On October 9, 2012, the Taliban stopped a school bus in the Swat district of Pakistan and shot Malala Yousafzai in the head promising to shoot her again if she survived. The Taliban targeted Malala because she advocates educating females. Although Malala was not the first to have been harmed by the religiously misogynistic, her shooting sent shock waves around the globe. The incident once again proved that the Taliban is more brutal than most.
It seems obvious to me that religious misogyny, whether it comes from the Taliban or from men of faiths other than Islam, is based on misunderstandings and misinterpretations of scripture. These men are furthering their own anti-female agenda, not God’s.
I am not a theologian, but I do have logic. Logic tells me that God could never have meant nor wanted to keep women uneducated and unthinking. Since God created females with the ability to think and learn (just as God created males), then females are supposed to think and learn. It’s that simple.
If you’re not convinced, there’s more logic. God created females as God meant them to be. Unlike man, God doesn’t make mistakes, and certainly doesn’t make mistakes requiring man to rectify them. But man has been known to make a mistake or two. For example, it seems a huge mistake for man to try to undo what God has done, or try to do what God could have done, but chose not to do.
A word of caution to the religiously misogynistic. Hurting, maiming and killing girls, like Malala, for striving to live in accordance with God’s plan is unacceptable in this world, and I posit will be unacceptable in the next. Last I heard, blasphemy is a punishable offense in the hereafter.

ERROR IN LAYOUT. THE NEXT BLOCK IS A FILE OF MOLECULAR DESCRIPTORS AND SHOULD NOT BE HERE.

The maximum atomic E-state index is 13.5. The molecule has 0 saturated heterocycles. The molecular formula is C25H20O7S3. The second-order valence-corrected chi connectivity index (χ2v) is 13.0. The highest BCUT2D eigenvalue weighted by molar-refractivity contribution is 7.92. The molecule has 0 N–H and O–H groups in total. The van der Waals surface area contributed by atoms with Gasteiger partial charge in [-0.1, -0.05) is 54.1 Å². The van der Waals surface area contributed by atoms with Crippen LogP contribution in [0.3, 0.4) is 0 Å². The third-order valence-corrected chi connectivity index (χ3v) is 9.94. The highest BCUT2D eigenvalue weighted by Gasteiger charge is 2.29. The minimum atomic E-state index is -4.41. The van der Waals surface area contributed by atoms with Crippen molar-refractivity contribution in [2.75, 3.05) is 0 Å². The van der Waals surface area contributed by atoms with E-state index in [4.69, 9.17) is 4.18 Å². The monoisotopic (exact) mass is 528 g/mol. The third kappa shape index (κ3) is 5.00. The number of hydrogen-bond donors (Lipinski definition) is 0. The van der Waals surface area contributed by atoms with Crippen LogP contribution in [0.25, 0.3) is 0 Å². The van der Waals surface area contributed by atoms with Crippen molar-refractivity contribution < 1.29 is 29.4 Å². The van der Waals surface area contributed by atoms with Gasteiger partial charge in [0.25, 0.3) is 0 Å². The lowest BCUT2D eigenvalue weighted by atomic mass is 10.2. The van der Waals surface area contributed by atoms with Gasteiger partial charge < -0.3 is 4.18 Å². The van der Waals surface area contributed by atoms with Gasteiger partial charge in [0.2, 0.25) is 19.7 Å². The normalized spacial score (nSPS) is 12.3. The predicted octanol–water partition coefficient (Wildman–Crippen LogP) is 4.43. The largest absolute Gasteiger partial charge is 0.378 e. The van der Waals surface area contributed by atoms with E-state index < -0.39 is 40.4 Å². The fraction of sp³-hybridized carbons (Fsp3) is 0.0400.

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The World English Dictionary defines intolerance as “the lack of respect for … beliefs other than one’s own.” If it can be shown that the beliefs of Muslims, Christians and Jews are similar, then, by definition, they would have no reason to be intolerant toward each other based on religious beliefs. I chose to compare the Ten Commandments, the fundamental law of Jews and Christians governing ethical and moral behavior, with the Qur’an, God’s book of guidance and the central religious text of Islam, to search for similarities.
Although the text of the Commandments is not included in the Qur’an, the Qur’an references the Commandments and admonishes Muslims to follow them. More importantly, words throughout the Qur’an parallel those found in the Commandments as they appear in Exodus 20: 2-17 and Deuteronomy 5: 6-21. For example:
Ten Commandments / Qur’an
- Thou shall have no other gods before me/Know there is no god but God (chapter 47: verse 19);
- Thou shall not take the name of God in vain/Make not God’s name an excuse to your oaths (2:224);
- Thou shall honor they mother and father/Be kind to your parents; address them in terms of honor (17:23);
- Thou shall not kill/If anyone has killed one person it is as if he has killed the whole mankind (5:32); and
- Thou shall not commit adultery/Adultery is an indecent deed and a way for other evils (17:32).
For more similarities, see http://www.islamicity.com/articles/Articles.asp?ref=IC0705-3281 and http://www.religioustolerance.org/chr10cisl.htm.
The similarities are too easy to find and too striking to ignore. Believers of each of the three faiths could logically conclude that both the Qur’an and the Commandments come from a common source – the one God. Maybe we know each other better than we think. There is no chasm to bridge, but merely a gap to step over to dispel the distrust and intolerance on both sides. So, let’s just take the step.
Photo by: atemporelspirit Image courtesy of: http://plancksconstant.org/blog1/2009/11/is_the_quran_based_on_the_bible.html